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Instrumenting Caves to Collect Hydrologic and Geochemical Data: Case Study from James Cave, Virginia

  • Madeline E. SchreiberEmail author
  • Benjamin F. Schwartz
  • William Orndorff
  • Daniel H. Doctor
  • Sarah D. Eagle
  • Jonathan D. Gerst
Chapter
Part of the The Handbook of Environmental Chemistry book series (HEC, volume 33)

Abstract

Karst aquifers are productive groundwater systems, supplying approximately 25 % of the world’s drinking water. Sustainable use of this critical water supply requires information about rates of recharge to karst aquifers. The overall goal of this project is to collect long-term, high-resolution hydrologic and geochemical datasets at James Cave, Virginia, to evaluate the quantity and quality of recharge to the karst system. To achieve this goal, the cave has been instrumented for continuous (10-min interval) measurement of the (1) temperature and rate of precipitation; (2) temperature, specific conductance, and rate of epikarst dripwater; (3) temperature of the cave air; and (4) temperature, conductivity, and discharge of the cave stream. Instrumentation has also been installed to collect both composite and grab samples of precipitation, soil water, the cave stream, and dripwater for geochemical analysis. This chapter provides detailed information about the instrumentation, data processing, and data management; shows examples of collected datasets; and discusses recommendations for other researchers interested in hydrologic and geochemical monitoring of cave systems. Results from the research, briefly described here and discussed in more detail in other publications, document a strong seasonality of the start of the recharge season, the extent of the recharge season, and the geochemistry of recharge.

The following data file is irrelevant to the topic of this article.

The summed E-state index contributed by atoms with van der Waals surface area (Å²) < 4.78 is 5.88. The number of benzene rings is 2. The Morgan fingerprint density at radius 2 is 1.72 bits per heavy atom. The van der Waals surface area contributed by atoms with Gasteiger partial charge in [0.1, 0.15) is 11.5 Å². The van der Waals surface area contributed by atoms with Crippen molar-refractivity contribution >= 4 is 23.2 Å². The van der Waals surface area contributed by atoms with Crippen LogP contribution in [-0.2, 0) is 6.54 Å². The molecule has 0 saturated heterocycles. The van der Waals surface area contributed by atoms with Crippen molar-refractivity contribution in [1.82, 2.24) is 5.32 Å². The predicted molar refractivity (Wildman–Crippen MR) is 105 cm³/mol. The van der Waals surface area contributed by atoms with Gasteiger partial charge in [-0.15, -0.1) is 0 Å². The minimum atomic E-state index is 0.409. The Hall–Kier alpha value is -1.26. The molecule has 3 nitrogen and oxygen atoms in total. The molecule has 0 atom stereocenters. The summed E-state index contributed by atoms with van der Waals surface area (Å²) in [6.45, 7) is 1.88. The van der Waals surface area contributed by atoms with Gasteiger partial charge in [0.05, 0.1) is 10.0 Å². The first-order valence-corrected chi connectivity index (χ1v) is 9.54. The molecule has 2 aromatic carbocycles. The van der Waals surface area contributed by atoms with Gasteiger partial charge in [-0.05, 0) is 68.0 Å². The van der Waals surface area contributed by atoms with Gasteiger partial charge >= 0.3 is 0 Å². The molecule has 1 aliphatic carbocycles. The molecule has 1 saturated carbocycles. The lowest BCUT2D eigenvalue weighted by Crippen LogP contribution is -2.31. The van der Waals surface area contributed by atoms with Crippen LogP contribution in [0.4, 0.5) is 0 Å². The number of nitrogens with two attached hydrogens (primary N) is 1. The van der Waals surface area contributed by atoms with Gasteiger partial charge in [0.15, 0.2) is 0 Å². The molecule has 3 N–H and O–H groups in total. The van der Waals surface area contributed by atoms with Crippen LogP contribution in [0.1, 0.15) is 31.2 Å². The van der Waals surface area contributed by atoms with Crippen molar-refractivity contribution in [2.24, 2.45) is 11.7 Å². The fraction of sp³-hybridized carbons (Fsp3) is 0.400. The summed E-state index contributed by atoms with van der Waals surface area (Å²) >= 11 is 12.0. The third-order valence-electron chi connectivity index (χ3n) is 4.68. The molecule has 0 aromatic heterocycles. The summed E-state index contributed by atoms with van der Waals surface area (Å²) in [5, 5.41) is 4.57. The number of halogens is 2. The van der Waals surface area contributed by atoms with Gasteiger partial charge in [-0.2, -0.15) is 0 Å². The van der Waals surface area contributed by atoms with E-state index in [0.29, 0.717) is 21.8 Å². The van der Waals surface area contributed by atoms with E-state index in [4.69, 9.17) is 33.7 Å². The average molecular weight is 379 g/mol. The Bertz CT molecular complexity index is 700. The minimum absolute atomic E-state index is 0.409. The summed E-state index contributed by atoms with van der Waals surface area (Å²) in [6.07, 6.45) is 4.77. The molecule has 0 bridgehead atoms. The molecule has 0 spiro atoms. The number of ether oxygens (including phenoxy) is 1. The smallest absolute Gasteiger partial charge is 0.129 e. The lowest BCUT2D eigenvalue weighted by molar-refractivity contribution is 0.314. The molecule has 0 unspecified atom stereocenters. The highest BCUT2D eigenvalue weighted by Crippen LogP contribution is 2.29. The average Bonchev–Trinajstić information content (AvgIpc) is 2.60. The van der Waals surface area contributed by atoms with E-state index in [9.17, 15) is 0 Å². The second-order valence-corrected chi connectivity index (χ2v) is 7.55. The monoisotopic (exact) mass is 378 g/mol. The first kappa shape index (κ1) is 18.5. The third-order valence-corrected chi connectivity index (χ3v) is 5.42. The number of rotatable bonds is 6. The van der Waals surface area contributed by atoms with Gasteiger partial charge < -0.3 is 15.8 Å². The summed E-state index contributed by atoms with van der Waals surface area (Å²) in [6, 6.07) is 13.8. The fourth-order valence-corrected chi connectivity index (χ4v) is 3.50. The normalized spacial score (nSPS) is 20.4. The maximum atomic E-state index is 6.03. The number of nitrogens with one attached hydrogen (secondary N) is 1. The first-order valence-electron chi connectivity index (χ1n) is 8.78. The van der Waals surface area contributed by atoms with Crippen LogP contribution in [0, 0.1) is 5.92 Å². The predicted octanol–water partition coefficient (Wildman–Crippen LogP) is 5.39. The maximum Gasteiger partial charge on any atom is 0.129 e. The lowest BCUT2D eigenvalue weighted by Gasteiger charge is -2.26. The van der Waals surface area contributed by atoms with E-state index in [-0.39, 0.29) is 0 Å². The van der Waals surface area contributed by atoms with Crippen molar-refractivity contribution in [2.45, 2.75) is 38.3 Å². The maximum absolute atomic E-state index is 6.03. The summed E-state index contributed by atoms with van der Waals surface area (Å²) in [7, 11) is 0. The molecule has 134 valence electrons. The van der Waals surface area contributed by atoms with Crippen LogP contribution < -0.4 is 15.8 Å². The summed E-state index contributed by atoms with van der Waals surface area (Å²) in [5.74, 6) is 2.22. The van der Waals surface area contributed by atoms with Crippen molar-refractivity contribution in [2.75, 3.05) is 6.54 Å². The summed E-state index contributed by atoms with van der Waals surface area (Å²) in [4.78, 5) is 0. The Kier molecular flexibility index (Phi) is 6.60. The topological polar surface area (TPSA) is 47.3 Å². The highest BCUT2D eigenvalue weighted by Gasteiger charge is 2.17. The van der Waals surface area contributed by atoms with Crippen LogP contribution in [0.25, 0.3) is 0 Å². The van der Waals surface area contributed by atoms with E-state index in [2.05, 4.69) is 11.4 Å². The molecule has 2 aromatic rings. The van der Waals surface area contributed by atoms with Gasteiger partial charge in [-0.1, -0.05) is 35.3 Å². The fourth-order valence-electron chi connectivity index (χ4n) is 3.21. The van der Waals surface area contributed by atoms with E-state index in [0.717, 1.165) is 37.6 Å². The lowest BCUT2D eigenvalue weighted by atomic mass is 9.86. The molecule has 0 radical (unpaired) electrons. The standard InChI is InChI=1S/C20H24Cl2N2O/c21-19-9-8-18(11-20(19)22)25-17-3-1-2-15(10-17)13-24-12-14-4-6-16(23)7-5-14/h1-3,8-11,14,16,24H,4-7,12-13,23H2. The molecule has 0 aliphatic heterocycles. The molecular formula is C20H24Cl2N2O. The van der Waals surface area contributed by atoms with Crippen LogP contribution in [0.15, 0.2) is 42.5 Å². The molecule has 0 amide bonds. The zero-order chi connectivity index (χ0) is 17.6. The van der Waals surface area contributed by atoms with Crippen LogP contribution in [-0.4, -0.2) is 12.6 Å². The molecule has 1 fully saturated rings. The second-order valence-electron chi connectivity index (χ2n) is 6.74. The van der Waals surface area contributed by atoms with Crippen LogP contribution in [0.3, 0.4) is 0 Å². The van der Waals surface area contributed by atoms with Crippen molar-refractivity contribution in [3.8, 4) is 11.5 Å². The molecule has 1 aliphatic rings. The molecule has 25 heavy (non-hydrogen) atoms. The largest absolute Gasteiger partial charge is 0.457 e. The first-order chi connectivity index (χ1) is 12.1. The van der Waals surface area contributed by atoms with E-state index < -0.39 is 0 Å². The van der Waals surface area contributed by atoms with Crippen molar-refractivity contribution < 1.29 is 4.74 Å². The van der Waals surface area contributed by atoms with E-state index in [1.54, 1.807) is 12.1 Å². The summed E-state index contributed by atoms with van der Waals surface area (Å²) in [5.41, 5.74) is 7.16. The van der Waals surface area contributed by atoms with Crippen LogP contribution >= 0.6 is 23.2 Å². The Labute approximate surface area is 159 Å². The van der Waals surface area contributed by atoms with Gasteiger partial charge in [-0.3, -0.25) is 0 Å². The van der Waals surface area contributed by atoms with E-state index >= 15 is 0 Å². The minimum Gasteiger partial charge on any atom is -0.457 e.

Keywords

Cave Dripwater Epikarst Karst Recharge Subsurface monitoring 

Notes

Acknowledgments

We extend our thanks to the Ferrell family of Pulaski County for graciously allowing us unfettered access to the cave. Funding for the James Cave project was provided by the Virginia Water Resources Research Center, the US Geological Survey/National Institutes for Water Resources, the Cave Conservancy of the Virginias, the Geological Society of America, and the Virginia Tech Department of Geosciences. We thank Bev Shade and David Culver for discussions about study design and data collection, Don Rimstidt for geochemical insight, and Tom Malabad for conducting the cave survey. Helpful reviews were provided by MaryLynn Musgrove (USGS) and the editors of this volume. We are also extremely grateful to Stuart Hyde, Heather Scott, Sally Morgan, Nathan Farrar, Ariel Brown, Anna Hardy, Matthew Blower, and members of the VPI Cave Club for valuable assistance in the cave.

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Copyright information

© Springer International Publishing Switzerland 2015

Authors and Affiliations

  • Madeline E. Schreiber
    • 1
    Email author
  • Benjamin F. Schwartz
    • 2
  • William Orndorff
    • 3
  • Daniel H. Doctor
    • 4
  • Sarah D. Eagle
    • 1
  • Jonathan D. Gerst
    • 1
  1. 1.Department of GeosciencesVirginia TechBlacksburgUSA
  2. 2.Department of BiologyTexas State University-San MarcosSan MarcosUSA
  3. 3.Virginia Department of Conservation and RecreationRichmondUSA
  4. 4.U.S. Geological SurveyRestonUSA

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